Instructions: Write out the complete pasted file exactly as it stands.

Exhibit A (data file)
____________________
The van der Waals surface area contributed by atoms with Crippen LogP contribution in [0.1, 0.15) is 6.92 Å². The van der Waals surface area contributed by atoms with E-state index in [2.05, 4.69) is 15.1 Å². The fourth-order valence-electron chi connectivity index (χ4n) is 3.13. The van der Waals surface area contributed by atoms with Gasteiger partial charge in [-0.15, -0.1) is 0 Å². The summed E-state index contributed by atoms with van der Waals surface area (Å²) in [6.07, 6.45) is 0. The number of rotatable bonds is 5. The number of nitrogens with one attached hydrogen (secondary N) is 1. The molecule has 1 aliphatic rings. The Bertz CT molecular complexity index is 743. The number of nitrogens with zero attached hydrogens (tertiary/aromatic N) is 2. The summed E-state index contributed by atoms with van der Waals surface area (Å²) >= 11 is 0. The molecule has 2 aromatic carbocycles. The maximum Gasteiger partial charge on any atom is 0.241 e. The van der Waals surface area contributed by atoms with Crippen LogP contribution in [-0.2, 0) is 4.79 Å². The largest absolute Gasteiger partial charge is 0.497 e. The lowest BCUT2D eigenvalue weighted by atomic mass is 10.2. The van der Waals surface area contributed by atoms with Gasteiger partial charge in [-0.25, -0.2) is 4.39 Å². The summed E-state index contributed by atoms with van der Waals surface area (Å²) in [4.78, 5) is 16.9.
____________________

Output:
The van der Waals surface area contributed by atoms with Crippen LogP contribution in [0.1, 0.15) is 6.92 Å². The van der Waals surface area contributed by atoms with E-state index in [2.05, 4.69) is 15.1 Å². The fourth-order valence-electron chi connectivity index (χ4n) is 3.13. The van der Waals surface area contributed by atoms with Gasteiger partial charge in [-0.15, -0.1) is 0 Å². The summed E-state index contributed by atoms with van der Waals surface area (Å²) in [6.07, 6.45) is 0. The number of rotatable bonds is 5. The number of nitrogens with one attached hydrogen (secondary N) is 1. The molecule has 1 aliphatic rings. The Bertz CT molecular complexity index is 743. The number of nitrogens with zero attached hydrogens (tertiary/aromatic N) is 2. The summed E-state index contributed by atoms with van der Waals surface area (Å²) >= 11 is 0. The molecule has 2 aromatic carbocycles. The maximum Gasteiger partial charge on any atom is 0.241 e. The van der Waals surface area contributed by atoms with Crippen LogP contribution in [-0.2, 0) is 4.79 Å². The largest absolute Gasteiger partial charge is 0.497 e. The lowest BCUT2D eigenvalue weighted by atomic mass is 10.2. The van der Waals surface area contributed by atoms with Gasteiger partial charge in [-0.25, -0.2) is 4.39 Å². The summed E-state index contributed by atoms with van der Waals surface area (Å²) in [4.78, 5) is 16.9.